Selections from the series of 41 images called The Peabody Group combines Taylor’s interest in the pea—the subject of another series in which sculptures made of wire and bottle cap rings evoke contour line drawings—and the implicit “pee” of the pet stains works. The Peabody Group #32 (1992) utilizes a drip technique that suggests Abstract Expressionism and post-painterly abstraction. Yet, Taylor’s poured skeins of blue, green, and black are labeled in pencil. Word and image collide. Monikers “EDISON,” REEF,” or “JUDY” assign anthropomorphic identity to the biomorphic shapes. Sometimes a time stamp—“4:43”—gives a temporal specificity to the stain. One is simply identified as “ACCIDENT.” The inclusion of language breaks the formalist associations of fluid marks of earlier painters like Jackson Pollock, Helen Frankenthaler, or Morris Louis. Indeed, Taylor reminds us that these kinds of marks are shaped by language already, coded as expressionistic.
Such deconstructive engagement with modernist practice and ideology is a constant throughout Taylor’s work. Yet, it is rarely, if ever, a wholehearted rejection. A series of lithographs, like Pet Stains, 1990, hark back to Synthetic Cubism: puddles of black paint mark a stack of trompe l’oeil newspapers so as to create a tension between flat representation and illusionistic space.
Overtly citing modernism, Distill (1988) consists of fragments of brightly colored broomsticks arranged in a loose, spiral configuration. Mounted on Formica laminate, the enamel painted broomsticks conjure kitschy domesticity and artifice—laminate is a cheap and imitative household material, and bright hues mask the natural color of the wooden broomstick. Such materials recall Dada’s embrace of found objects, but the abstract form, simple color, and punning title evoke the Dutch De Stijl movement. De Stijl sought the eradication of non-essential formal elements as exemplified by Piet Mondrian in his well-known grid compositions in primary colors, black, and white. De Stijl exemplified the modernist ideal of purity, understood in the later twentieth century to be dangerously essentialist.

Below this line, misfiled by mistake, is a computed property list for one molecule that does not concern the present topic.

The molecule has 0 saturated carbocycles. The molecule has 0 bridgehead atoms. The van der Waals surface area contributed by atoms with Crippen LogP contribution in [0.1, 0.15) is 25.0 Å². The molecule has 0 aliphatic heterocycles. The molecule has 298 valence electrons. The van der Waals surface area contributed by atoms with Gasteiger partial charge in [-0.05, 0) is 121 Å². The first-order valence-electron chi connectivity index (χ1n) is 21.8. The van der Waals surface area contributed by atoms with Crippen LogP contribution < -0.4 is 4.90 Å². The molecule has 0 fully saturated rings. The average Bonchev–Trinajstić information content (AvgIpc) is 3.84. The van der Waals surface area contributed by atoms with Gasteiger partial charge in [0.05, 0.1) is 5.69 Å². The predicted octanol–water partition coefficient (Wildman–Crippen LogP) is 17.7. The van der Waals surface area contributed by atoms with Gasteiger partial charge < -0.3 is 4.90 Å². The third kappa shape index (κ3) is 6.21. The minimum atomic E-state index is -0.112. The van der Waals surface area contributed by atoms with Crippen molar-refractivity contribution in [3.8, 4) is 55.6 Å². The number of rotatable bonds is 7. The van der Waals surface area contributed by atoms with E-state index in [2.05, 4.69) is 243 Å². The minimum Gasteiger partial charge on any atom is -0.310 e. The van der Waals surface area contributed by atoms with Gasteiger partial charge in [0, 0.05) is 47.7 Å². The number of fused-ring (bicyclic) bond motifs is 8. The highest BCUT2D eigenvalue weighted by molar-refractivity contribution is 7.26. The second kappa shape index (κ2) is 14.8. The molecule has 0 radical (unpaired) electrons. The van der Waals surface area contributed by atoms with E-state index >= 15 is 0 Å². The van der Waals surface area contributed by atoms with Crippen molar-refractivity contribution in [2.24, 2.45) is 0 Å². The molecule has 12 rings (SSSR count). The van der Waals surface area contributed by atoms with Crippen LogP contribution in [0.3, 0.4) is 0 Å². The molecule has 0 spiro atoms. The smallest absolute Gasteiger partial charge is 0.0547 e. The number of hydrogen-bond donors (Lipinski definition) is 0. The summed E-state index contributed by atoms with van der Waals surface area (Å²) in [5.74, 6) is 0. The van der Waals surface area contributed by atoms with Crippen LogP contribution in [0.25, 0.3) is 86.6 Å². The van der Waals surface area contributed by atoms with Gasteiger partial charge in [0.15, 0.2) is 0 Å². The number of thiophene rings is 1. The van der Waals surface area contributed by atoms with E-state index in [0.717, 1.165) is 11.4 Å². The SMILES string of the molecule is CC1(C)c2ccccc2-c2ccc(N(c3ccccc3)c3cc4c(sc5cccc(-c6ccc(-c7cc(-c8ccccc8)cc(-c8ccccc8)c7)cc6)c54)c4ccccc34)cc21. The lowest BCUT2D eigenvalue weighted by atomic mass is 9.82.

In another way, Taylor embraces the spirit of De Stijl: the desire to go beyond observation to discovery of underlying structural form. X-Ray Tube (1995) is made of a suspended rubber inner tube drawn on with grease crayon. Nearby drawings and prints explore the same simple theme of X-ray vision. Repeatedly, a pattern of white ellipses marks the exterior, suggesting interior space, or the ability of the artist to see beyond the external.
The notion of inquisitive, probing artistic vision extends to a series based on the idea of the artist’s thumbnail sketch―a quick, preparatory drawing. Taylor’s series references the actual shape of his thumbnail as well, often evoking its small scale. It includes photogravure prints, intaglio etchings, and pen and felt-tipped marker drawings such as the etching and drypoint print Thumbnail Sketch (1997). Translated into a print—a rigorous medium that requires careful planning and precision—the scribbled lines take on new meaning. Taylor’s literal take on the term is funny and shows the artist’s longstanding interest in process that is both physical and cerebral, requiring both the hand and the eye. This is Taylor at his best: funny and smart, finding a fresh twist on a mundane theme and pushing to a seemingly absurd extreme.
Taylor grappled with and expanded the lineage of modernist experimentation. This exhibition reminds us of the continuation of a transgressive strain of early 20th-century artists. Yet, more importantly, this exhibition gives deep insight into the practice of a unique and thoughtful artist who still invites the question that Taylor suggested for his gravestone and that inspired Rook’s title: “What are you looking at?”
Rebecca Brantley teaches art history at Piedmont College, where she is also director of the Mason-Scharfenstein Museum of Art.